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Wednesday, Apr 02 2014 06:00 AM

Teachers make pay raise pleas at school board meeting

Several school teachers took to the podium during the public comments portion of the Tehachapi Unified School District's regular board meeting held March 25. Emotional pleas were made by the teachers towards board members concerning the 2.5 percent pay raise they are seeking, with no furloughs.

Local teachers have not seen a pay raise in the past six years. In addition, there is much contention concerning the board's recommendation that teachers absorb duties formerly provided by yard duty aides.

According to Superintendent of Schools Lisa Gilbert, contacted following the board meeting, teachers last received a pay increase in the 2007-08 school year.

She added that the district is in negotiations with Tehachapi Association of Teachers on a contract to replace the three-year contract that will expire June 30.

Negotiation meetings have been set for this Thursday, April 4, and another for April 10.

Gilbert said that the district has already settled its contract with the California School Employees Association, the union that represents non-certificated personnel including bus drivers, cafeteria workers and clerical staff.

That contract will provide a one percent salary schedule pay increase and no furlough days, she said.

Furlough days have been a way that the district and many other public agencies have made up for budget shortfalls during the recession.

Gilbert said the district has been meeting with TAT throughout the school year, but has not reached agreement on a new contract. She confirmed that TAT has requested a 2.5 percent increase with no furlough days.

Teacher comments

"I've been a dedicated teacher for the past 20 years," said Tracey Cunningham, 6th grade teacher at Jacobsen Middle School.

"You need to gamble on us and bank on us because we sacrifice for the children of this district, and we sacrifice to keep them alive. We have teachers who are eligible to retire, but they can't retire on the lowest salary they have ever had. We ask that that you look three years down the road and see. Tell us that you believe in them, that you believe in us. We believe in the children of the district, and we are here to stay."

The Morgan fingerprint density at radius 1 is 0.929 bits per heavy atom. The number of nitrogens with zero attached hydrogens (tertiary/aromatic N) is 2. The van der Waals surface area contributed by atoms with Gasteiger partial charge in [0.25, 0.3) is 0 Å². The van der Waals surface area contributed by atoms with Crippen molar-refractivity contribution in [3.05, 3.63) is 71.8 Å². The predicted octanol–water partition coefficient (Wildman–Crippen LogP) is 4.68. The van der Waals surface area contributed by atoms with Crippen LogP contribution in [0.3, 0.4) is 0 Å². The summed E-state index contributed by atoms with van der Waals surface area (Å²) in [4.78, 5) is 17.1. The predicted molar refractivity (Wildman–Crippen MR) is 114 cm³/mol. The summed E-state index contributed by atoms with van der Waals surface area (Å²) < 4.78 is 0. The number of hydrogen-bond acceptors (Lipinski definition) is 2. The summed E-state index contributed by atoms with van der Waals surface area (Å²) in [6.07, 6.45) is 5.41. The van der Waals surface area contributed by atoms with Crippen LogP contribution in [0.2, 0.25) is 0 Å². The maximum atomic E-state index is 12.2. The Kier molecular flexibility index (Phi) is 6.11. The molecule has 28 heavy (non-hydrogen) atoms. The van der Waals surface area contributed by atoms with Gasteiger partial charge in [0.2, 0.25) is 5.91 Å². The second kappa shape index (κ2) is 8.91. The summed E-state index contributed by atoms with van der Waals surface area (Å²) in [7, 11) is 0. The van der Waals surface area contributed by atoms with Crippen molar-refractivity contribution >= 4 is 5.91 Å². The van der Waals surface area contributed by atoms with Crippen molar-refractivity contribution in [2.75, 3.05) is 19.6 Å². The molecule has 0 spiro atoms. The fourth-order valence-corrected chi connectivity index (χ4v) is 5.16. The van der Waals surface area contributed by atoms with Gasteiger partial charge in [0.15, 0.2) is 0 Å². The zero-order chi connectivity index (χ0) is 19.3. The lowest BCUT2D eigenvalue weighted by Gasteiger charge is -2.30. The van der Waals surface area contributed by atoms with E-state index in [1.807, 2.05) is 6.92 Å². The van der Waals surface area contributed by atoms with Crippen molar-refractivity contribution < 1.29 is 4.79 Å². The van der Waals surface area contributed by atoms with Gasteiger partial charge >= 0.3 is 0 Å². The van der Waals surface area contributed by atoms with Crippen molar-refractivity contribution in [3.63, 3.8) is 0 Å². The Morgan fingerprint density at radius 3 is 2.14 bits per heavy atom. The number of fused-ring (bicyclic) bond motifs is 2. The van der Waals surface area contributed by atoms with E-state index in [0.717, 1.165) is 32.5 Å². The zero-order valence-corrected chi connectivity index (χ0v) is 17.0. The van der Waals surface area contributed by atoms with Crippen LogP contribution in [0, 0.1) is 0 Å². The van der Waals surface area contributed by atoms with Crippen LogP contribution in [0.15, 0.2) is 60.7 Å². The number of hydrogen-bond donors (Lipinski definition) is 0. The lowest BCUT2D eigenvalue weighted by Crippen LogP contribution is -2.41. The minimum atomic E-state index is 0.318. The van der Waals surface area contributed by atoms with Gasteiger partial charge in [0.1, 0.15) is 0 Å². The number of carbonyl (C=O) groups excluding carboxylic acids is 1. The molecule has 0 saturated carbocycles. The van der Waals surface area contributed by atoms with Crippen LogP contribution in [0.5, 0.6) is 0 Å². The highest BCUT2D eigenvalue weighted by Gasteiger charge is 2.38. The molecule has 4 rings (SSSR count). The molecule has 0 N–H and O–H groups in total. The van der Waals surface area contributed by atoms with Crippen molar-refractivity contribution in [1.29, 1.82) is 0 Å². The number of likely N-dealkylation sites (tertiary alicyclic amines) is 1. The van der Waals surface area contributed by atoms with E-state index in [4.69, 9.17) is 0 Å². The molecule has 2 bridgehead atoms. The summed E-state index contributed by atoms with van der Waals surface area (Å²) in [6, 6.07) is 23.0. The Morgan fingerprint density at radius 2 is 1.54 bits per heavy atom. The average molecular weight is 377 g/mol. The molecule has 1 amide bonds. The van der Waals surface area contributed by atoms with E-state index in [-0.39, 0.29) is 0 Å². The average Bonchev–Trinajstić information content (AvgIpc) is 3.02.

"In the past five or six years, not one of you have been in my classroom," Susan Galloway, 7th grade teacher at Jacobson Middle School, said to members of the school board. "You all have other jobs during the day, so you can't come see what I do. I have a master's degree. I worked hard to get where I am."

Referring to the raise requested by local teachers, Galloway said, "2.5 percent? Please? The teachers in this district, many have been here a very long time. You honestly do not know what us teachers do every day. Please remember who we are. Think about what we do."

Janice Tietz, fifth grade teacher at Tompkins Elementary, took the podium next.

"I taught for 24 years in our school district. I know that removing yard duty aides and replacing them with teachers instead sounds like a good way to save money, but it only promotes ill will. Having to spend so much time doing yard duty is really going to sap my energy. I truly believe asking teachers to do yard duty is going to be penny wise and pound foolish."

"I am grateful to be employed with this district for a long time," said Sharon Weaver, third grade teacher at Tompkins Elementary. "I think we all received hope when we heard the governor was going to restore some funding. I and my colleagues are quite befuddled as to why all us elementary teachers are asked to do so much extra. Do you realize what you are asking of us?

"At recess time, I am typically running papers, helping students, calling parents, grabbing a moment with the principal," Weaver said, adding several more duties to the list. "If I am really lucky, I get to go to the bathroom.

"I'm not complaining to you, I'm happy to do my job. I'm just asking if you realize that you are now asking us to do four times as much duties," she added, referencing teachers being asked to provide yard duty in addition to her responsibilities.

"I think the teachers of our district have been chanced in supporting you (the board)," Weaver said. "I honestly feel like I don't have the materials I need to do my work. I have started a school year without being given a single piece of paper. I have started a school year with only one ream of paper, and I have started a school year with two reams of paper. I have been forced to ask the parents to provide me with paper so I can do my job. "I do not have pencils, envelopes for report cards, or paper for report cards. The more we pay in taxes, the less we have in materials. It's kind of an embarrassment to our district that we don't have these materials."

When asked by School Board President Mary Graham why she feels her duties will increase four times, Weaver responded, "We have been told our duties will be quadrupling. This is what has been reported by our leadership after negotiations. The last proposal was that yard duty teachers be increased from one to four before and after school."

 

 

 

 

 

Layoffs

Not previously reported by the Tehachapi News was action taken by the Board of Trustees at its Feb. 25 meeting to give layoff notices to a part-time math teacher and personnel filling 6.4 full-time equivalent positions.

By state law, the district must give notice by March 15 of each year if it has staff who it may not be able to retain for the following year. Sometimes staff are not actually let go, depending on budget and school enrollment.

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